d) Dr Rita Ozoemena; Fordam Wara (Free State Centre for Human Rights), and Khupi Ramarumo (Johannesburg Society of Advocates) — ‘Consequences of proposed registration and spousal consent requirements on customary marriages in South Africa.’
e) Ms Moyahabo Thoka (Centre for Child Law, University of Pretoria) — ‘Customary law in practice from a children's rights perspective.’ 17:00 – 18:50 Succession and Inheritance [Dr A. Booley, UWC]
a) Dr Fatima Osman (University of Cape Town) — ‘The communal nature of the customary law of succession.’
b) Adv. Kagiso A. Maphalle (University of Cape Town) — ‘The Modjadji Queenship: Tensions in living vs statutory customary law in succession to traditional leadership in Limpopo, South Africa.’
c) Ms. Ugochi Eleanya (University of Lagos and University of the Western Cape) — ‘An analysis of the pervasive impact of colonialism on customary laws of inheritance in Nigeria.’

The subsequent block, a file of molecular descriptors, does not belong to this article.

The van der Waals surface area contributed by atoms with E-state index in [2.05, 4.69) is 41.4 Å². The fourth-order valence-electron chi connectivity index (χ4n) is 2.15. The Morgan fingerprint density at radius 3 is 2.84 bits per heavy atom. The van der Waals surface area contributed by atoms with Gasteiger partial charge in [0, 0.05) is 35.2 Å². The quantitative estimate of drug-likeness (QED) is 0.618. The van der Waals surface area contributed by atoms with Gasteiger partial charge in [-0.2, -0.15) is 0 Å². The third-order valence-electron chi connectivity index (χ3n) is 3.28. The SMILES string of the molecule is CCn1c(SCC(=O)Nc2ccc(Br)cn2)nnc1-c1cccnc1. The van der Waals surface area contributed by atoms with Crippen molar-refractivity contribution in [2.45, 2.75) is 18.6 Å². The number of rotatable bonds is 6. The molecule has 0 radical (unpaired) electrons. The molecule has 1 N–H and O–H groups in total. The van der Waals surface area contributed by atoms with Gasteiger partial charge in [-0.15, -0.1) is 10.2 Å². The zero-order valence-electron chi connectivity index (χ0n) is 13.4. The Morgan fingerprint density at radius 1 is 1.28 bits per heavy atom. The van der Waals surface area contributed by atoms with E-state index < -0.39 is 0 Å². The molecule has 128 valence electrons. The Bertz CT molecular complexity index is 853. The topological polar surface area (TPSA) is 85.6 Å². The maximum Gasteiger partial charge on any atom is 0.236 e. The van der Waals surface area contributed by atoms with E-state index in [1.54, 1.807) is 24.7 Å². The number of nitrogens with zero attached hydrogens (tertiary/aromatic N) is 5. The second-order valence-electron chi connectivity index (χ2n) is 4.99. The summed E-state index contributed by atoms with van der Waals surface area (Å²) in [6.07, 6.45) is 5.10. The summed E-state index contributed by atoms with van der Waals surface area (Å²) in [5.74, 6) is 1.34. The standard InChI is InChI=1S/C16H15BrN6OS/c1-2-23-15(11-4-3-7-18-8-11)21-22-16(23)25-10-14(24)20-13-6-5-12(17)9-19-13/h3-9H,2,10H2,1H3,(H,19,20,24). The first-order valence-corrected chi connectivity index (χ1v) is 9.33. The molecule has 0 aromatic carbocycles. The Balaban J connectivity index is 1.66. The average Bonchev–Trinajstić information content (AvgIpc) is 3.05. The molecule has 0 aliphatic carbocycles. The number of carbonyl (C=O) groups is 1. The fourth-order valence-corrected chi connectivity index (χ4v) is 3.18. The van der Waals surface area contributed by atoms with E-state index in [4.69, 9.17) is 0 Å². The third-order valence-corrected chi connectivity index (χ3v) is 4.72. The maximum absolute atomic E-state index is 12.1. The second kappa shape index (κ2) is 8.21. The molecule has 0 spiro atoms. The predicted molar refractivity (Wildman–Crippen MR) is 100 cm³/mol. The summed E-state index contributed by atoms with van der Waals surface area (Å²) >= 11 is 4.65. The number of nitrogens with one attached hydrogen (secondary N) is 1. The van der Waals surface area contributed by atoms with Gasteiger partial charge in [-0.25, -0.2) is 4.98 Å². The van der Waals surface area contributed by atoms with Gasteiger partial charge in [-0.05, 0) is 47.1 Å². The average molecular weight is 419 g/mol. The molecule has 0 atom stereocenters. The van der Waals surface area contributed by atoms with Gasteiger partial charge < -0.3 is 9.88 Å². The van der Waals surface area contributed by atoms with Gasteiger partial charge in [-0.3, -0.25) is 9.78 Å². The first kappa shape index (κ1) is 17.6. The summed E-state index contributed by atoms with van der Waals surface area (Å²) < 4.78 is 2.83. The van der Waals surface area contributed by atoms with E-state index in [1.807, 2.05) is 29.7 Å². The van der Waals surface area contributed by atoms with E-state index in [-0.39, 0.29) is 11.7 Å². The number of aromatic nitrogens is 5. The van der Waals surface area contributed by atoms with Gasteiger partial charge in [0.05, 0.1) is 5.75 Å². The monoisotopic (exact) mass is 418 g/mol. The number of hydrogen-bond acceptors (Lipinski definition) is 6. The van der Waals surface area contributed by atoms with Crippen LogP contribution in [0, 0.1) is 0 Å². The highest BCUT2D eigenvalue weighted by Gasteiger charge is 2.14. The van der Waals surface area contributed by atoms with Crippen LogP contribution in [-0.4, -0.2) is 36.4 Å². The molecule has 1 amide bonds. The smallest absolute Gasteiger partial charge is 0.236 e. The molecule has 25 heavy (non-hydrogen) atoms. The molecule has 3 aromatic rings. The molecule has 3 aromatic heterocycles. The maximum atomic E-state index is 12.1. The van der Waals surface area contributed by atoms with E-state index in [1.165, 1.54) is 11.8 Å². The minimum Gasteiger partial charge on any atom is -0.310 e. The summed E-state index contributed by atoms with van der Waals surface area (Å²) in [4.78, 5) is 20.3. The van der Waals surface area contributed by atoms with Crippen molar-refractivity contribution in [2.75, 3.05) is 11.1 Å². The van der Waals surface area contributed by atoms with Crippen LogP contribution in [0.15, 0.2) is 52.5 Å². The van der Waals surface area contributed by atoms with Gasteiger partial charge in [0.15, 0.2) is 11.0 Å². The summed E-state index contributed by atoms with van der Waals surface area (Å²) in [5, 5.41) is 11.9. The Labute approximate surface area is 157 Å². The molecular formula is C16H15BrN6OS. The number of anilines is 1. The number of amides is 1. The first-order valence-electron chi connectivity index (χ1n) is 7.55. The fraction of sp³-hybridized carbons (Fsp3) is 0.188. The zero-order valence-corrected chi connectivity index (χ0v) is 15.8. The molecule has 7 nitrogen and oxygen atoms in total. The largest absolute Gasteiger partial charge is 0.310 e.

d) Mr. Sipho Nkosi (University of Johannesburg) — ‘African law of succession and traditional leadership through the prism of the Zulu Royal House.’
e) Ms Lauretta Morudu (Rhodes University) — ‘Romancing customary law: The disparity between the legislative and judicial interpretation of customary practices in South Africa.’

17:00 – 18:45 Comparative Law and Legal Theory [Chair: Prof. S. Viljoen]
a) Professor Salvatore Mancuso (University of Palermo) ‘Law and glocalization: An African perspective.’
b) Dr Jennifer Mike (American University of Nigeria) — ‘Punishing passion: A reflection of the offense of adultery within the context of human rights, culture and religion.’
c) Dr Olaniyi Olayinka (Redeemer’s University, Nigeria) ‘Incorporating indigenous legal tradition towards better access to justice: The case of South Africa and Nigeria.’
d) Mr Reshard Kolabhai (North-West University Potchefstroom Campus) — ‘Constituting capitalism, coercing custom: The articulation(s) of “Western” and “customary” law in South African political-economy.’
e) Mr Lesala Mofokeng (University of KwaZulu-Natal) — ‘The never-ending legacy of colonial ‘unions’, ‘repugnant customs’ and ‘houses’ of apartheid.’
f) Ms Davinia Gómez-Sánchez (Universidad de Deusto, Bilbao) — ‘A is for apple, M for mongongo: An alter-native conceptualisation of the right to property from an indigenous peoples’ perspective.’

Closing [Plenary session]
18:45-18:55 Vote of thanks by CLIA Director, Prof. Anthony Diala